SP&T News

Obsolete cameras a liability

A lack of high quality surveillance systems in public spaces is taking a toll on criminal investigations and the justice system, according to a February report from analyst firm Frost & Sullivan.

February 3, 2009  By Neil Sutton

The report, Maximizing the Value of Video Surveillance as Evidence,
states that citizens are holding retailers and building management
companies to a certain standard of security and protection as a result
of the presence of cameras in their facilities. Unfortunately, these
cameras are often not of a high enough quality to record detailed
images such as facial features.

According to the report, there are repercussions in court with citizens
pointing the finger at businesses for providing inadequate protection,
and criminals escaping prosecution due to video evidence that doesn’t
hold up under scrutiny.

Dilip Sarangan, Frost and Sullivan analyst and author of the report,
says that television shows like “CSI” have raised expectations around
video used in the criminal justice system.

The reality, however, “is that we have a generation of obsolete design
and last-generation surveillance systems. It is a completely analogue
world,” says Sarangan, adding that lack of PTZ functionality in older
models is hampering their effectiveness.


“The current state of video surveillance is a liability (especially to
lawmakers). It makes their job so much more difficult to do without
quality surveillance systems. It’s only a marginal improvement over no
surveillance at all.”

There is also a resistance on the part of some businesses to invest in
newer equipment with better resolution and increased functionality due
the perception that cost of ownership is high due to initial capital
expenditure as well as operating costs such as maintenance contracts
and monitoring services.

Lack of integration with other security systems like access control and
intrusion alarms is also a concern to security users in businesses,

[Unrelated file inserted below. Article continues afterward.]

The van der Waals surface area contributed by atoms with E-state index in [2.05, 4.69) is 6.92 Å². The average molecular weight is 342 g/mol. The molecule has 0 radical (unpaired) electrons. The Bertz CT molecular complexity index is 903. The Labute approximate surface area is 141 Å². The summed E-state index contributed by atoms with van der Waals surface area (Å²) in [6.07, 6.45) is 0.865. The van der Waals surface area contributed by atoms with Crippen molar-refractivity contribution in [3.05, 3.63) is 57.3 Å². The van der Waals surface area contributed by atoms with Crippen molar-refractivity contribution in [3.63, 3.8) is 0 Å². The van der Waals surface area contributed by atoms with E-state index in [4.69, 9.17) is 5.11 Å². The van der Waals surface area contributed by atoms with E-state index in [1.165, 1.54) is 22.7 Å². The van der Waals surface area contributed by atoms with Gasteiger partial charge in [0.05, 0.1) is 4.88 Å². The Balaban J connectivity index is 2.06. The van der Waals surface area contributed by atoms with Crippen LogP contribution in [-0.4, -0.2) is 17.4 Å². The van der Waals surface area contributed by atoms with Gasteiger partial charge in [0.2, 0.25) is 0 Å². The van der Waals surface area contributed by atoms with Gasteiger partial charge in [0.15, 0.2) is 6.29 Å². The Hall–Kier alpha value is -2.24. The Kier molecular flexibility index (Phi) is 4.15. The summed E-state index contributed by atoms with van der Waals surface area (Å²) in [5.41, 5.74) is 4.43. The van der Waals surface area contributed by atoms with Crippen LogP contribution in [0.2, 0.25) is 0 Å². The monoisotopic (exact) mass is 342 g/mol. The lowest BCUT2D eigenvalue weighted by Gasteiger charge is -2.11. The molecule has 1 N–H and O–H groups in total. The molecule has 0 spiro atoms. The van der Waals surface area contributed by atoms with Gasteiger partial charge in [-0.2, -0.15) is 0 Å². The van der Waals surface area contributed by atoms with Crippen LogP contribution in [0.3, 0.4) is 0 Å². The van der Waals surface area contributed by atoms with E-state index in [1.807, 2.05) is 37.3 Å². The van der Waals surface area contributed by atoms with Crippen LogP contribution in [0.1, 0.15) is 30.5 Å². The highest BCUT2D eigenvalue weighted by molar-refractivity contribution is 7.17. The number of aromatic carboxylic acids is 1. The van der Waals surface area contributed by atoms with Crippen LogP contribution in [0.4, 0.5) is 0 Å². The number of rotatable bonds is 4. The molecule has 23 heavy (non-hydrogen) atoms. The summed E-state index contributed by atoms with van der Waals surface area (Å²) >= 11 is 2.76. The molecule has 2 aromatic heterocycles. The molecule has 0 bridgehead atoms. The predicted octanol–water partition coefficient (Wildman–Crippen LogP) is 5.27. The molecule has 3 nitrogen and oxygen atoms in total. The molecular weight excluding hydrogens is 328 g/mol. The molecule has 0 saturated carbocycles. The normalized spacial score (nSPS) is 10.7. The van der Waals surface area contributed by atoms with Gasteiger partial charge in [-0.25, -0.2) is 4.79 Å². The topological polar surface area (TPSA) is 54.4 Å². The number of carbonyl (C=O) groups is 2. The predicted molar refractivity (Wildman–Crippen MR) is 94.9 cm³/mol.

says Sarangan.

But what a lot of users don’t understand, he adds, is that a lot of the
same functions performed by older generation cameras can be achieved
using fewer high definition modern cameras. For example, a handful of
HD cameras could achieve the same security coverage as a dozen analogue
cameras in a parking lot.

“The higher the resolution and the more advanced the system that you
use, the overall system cost has the potential to come down

Sarangan also suggested that users be more judicious about camera
deployment. Within a building like a high school, for example, one
megapixel camera could capture a reasonable level of detail. Outside
the high school, it would make more sense to use a 16 megapixel camera
to record and analyze details that are further away, such as licence
plate numbers.

According to Sarangan, the industry is moving toward high definition
video, aided by the introduction of high definition digital signal
processing technology and improvements in video compression. Users are
also able to leverage their existing investment in analogue while
adding digital by taking advantage of encoders that allow for the
integration of old and new technology on a single network.

“They don’t have to do it today, but they need to start thinking about
moving in that direction. Some of the benefits of these high definition
systems are reduced operating costs, increased use of video for
forensics (and) the higher level of detail for advanced applications
(like licence plate recognition).”

As HD cameras begin to replace analogue in public spaces, police can
expect to receive better quality video that can be submitted as
evidence in criminal investigations, says Sarangan, leading to “more
successful investigations and fewer hours of investigation.”

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